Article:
|By Paul Miller||
|October 1, 2012 04:32 AM EDT||
O’Reilly’s Big Data extravaganza, Strata, left its native U.S. for the first time this week, coming to London for two days of data; the big, the open, the structured, the unstructured, and the undecided.
Whilst many of the companies and issues are the same, whether you’re in London, California or New York City, there are also plenty of ways in which local philosophy, approach, and mindset impact upon what’s possible – and what’s important. O’Reilly delivered this message loud and clear this morning, devoting the first two sessions of the opening morning to stories from the UK’s open data-enthusiastic government.
Rather raw notes follow…
First up, Liam Maxwell (@liammax) from the Cabinet Office. What is the government doing about data, open data, and the role of IT in all of that? We spend 1% of GDP on government IT systems. But we want to deliver efficiencies, and enable the UK economy to grow. Transparency is important; for example, local government must publish any expenditure over £500… originally, it was meant to be £5,000. £500 is better!
Open Government Partnership – open government makes sense. It’s become an orthodoxy.
Also keen on open source. But not because open source is necessarily best. Rather, that approach is fundamental to opening up markets. Coalition Agreement (between Conservative and LibDem sides of the UK government) makes an explicit mention of importance of open source. The only statement of government that does?
Open Standards also important. Done it wrong in the past. Hopefully announcing new – sensible – policy by the end of October.
Most of our IT in the past has been developed on closed systems in a black box. Even the customer hasn’t had the right to look inside. Want to use open data to open up markets. New procurement frameworks and strategies saving 30% or more of spend. Open market to ensure that the best possible people can bid for a project. If the project is too big (like in the old days) then only the largest incumbents can compete.
He mentions last week’s EU cloud strategy [I'm writing a report on that, which will be out in a couple of weeks...] – concerned about the provision to certify cloud providers, as it will reinforce the current dominant players. Microsoft, Amazon et al big and strong enough to waste time getting certified. But what about the nimble startups? Will they even bother? [Interesting perspective...]
“We leave money on the table when we don’t deal with SMEs.” And those SMEs grow to become medium businesses, and then global success stories.
The Government Digital Service (@gdsteam) “is the future of Government.”
The future is going to be digital. We’re falling out of love with our big tin, and moving towards a future that is nimbler and more citizen-focussed. We understand open data, and we understand the use of this stuff to deliver better services.
Next up, Jeni Tennison (@jenit), who has just joined the new Open Data Institute.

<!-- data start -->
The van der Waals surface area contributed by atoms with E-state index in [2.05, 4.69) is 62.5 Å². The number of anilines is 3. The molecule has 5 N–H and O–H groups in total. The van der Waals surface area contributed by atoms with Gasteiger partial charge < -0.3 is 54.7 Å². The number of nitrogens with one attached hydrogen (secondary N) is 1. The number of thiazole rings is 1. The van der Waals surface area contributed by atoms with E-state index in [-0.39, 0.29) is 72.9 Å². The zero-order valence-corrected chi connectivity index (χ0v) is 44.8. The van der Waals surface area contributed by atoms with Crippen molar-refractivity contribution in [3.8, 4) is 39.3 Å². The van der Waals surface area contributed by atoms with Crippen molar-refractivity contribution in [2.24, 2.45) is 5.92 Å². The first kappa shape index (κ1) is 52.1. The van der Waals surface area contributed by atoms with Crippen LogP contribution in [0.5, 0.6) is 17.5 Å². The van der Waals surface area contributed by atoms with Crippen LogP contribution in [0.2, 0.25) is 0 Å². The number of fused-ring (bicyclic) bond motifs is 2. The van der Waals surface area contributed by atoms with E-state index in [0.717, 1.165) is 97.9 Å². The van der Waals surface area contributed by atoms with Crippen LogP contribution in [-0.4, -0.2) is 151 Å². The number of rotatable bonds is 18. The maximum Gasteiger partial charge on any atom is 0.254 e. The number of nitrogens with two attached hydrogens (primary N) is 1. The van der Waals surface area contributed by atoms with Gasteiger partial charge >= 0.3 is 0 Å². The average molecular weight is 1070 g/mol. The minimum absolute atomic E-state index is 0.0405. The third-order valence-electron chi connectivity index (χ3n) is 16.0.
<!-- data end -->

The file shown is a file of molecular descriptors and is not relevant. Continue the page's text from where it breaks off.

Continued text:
Today is her first day… Open Data – dreams to reality.
How do we take freely available data and actually derive real benefit from it.
Open Data + magic = economic growth. Indeed.
Open Data + magic = democratic engagement (“we’ll take open data and it will make people like politicians.”)
Open Data + magic = supreme awesomeness.
But how do we actually make this happen?
Open Data is a tool.
The open data projects that are most exciting to her are the ones with specific goals – to get people riding bikes, to let them see legislation, etc.
Open Data can be used for ill as well as for good. It is just a tool. We need to learn how to wield it responsibly.
It’s a versatile tool (big swiss army knife on screen…).
The web is great now… but we couldn’t have anticipated all its uses ten years ago. Possibilities. Opportunities. We need to experiment, because we don’t actually know where it will lead.
Open Data Institute is where we’re going to think about this stuff in the UK. Set up by Tim Berners-Lee and Nigel Shadbolt.
Our main aim is to collaborate with businesses, government, the wider public sector and academia to realise the benefits of open data – economic, social, environmental.
We’ll address two different sets of people; data owners and data re-users.
We need to think about how data owners publish their data. How do they develop processes that make sense, that manage the data, that are sustainable, that enable data to flow? The data release needs to fit their business model, and it needs to be sustainable and a reliable foundation for other businesses. Otherwise, it’s just people flinging spreadhseets out there, and that won’t work forever.
For data reusers, we need to think about how the data appears. How it is visualised, but also how it is analysed, described, etc. Conclusions must be statistically significant and replicable. We need to protect too – privacy, data protection, etc. We need to build understanding and capability.
Knowing Jeni, she’ll have that lot sorted by the end of day two…
The event is also live-streaming, at strataconf.com/live – do drop in over the next day and a half.
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- Security and the Cloud
- David Eaves Talks About Vancouver’s Open Data Initiative
- Hewlett Packard: A Tale of Many Clouds
- Tungle Goes a Long Way Toward Reducing the Pain of Scheduling Meetings
- Talking to Simon Wardley About Ubuntu and Cloud Computing
- Not Quite Ready to Live in the Cloud
- Juan Carlos Soto Reaffirms Sun Microsystems’ Commitment to the Cloud
- If Government is a Platform, What Are People Building?
- Is PaaS Dying?